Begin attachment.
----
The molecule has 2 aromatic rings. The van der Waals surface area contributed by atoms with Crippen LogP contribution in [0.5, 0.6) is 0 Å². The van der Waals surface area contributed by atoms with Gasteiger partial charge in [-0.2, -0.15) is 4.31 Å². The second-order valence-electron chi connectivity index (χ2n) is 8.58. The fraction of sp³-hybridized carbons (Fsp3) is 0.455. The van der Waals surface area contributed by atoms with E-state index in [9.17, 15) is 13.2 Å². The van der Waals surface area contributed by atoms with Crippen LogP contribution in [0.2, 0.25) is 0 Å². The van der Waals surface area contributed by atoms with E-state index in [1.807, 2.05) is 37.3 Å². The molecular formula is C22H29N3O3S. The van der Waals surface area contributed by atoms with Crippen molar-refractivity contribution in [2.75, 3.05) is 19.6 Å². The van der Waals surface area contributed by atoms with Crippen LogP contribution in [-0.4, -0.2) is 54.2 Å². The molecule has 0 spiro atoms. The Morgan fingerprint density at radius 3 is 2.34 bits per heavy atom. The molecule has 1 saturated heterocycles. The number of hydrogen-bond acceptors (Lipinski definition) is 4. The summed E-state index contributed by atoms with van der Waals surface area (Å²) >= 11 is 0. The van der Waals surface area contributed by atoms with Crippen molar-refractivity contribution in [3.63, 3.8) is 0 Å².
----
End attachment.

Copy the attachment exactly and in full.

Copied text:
The molecule has 2 aromatic rings. The van der Waals surface area contributed by atoms with Crippen LogP contribution in [0.5, 0.6) is 0 Å². The van der Waals surface area contributed by atoms with Gasteiger partial charge in [-0.2, -0.15) is 4.31 Å². The second-order valence-electron chi connectivity index (χ2n) is 8.58. The fraction of sp³-hybridized carbons (Fsp3) is 0.455. The van der Waals surface area contributed by atoms with E-state index in [9.17, 15) is 13.2 Å². The van der Waals surface area contributed by atoms with Crippen LogP contribution in [0.2, 0.25) is 0 Å². The van der Waals surface area contributed by atoms with E-state index in [1.807, 2.05) is 37.3 Å². The molecular formula is C22H29N3O3S. The van der Waals surface area contributed by atoms with Crippen molar-refractivity contribution in [2.75, 3.05) is 19.6 Å². The van der Waals surface area contributed by atoms with Crippen LogP contribution in [-0.4, -0.2) is 54.2 Å². The molecule has 0 spiro atoms. The Morgan fingerprint density at radius 3 is 2.34 bits per heavy atom. The molecule has 1 saturated heterocycles. The number of hydrogen-bond acceptors (Lipinski definition) is 4. The summed E-state index contributed by atoms with van der Waals surface area (Å²) >= 11 is 0. The van der Waals surface area contributed by atoms with Crippen molar-refractivity contribution in [3.63, 3.8) is 0 Å².